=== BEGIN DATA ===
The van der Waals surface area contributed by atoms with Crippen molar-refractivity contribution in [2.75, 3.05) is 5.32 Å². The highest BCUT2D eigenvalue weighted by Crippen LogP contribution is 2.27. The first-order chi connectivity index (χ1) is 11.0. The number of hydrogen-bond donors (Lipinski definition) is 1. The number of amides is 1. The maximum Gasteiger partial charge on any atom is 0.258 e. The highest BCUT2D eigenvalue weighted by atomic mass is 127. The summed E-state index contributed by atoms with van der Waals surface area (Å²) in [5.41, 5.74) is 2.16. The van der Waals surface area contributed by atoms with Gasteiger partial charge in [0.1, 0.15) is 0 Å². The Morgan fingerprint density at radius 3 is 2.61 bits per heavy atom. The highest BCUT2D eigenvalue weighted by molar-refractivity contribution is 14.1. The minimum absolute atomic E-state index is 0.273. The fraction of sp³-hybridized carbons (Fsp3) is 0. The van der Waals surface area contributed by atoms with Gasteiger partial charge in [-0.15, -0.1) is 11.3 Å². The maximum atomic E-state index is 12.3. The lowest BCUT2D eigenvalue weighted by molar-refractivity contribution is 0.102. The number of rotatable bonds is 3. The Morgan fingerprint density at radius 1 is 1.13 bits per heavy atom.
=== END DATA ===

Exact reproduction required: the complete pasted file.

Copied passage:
The van der Waals surface area contributed by atoms with Crippen molar-refractivity contribution in [2.75, 3.05) is 5.32 Å². The highest BCUT2D eigenvalue weighted by Crippen LogP contribution is 2.27. The first-order chi connectivity index (χ1) is 11.0. The number of hydrogen-bond donors (Lipinski definition) is 1. The number of amides is 1. The maximum Gasteiger partial charge on any atom is 0.258 e. The highest BCUT2D eigenvalue weighted by atomic mass is 127. The summed E-state index contributed by atoms with van der Waals surface area (Å²) in [5.41, 5.74) is 2.16. The van der Waals surface area contributed by atoms with Gasteiger partial charge in [0.1, 0.15) is 0 Å². The Morgan fingerprint density at radius 3 is 2.61 bits per heavy atom. The highest BCUT2D eigenvalue weighted by molar-refractivity contribution is 14.1. The minimum absolute atomic E-state index is 0.273. The fraction of sp³-hybridized carbons (Fsp3) is 0. The van der Waals surface area contributed by atoms with Gasteiger partial charge in [-0.15, -0.1) is 11.3 Å². The maximum atomic E-state index is 12.3. The lowest BCUT2D eigenvalue weighted by molar-refractivity contribution is 0.102. The number of rotatable bonds is 3. The Morgan fingerprint density at radius 1 is 1.13 bits per heavy atom.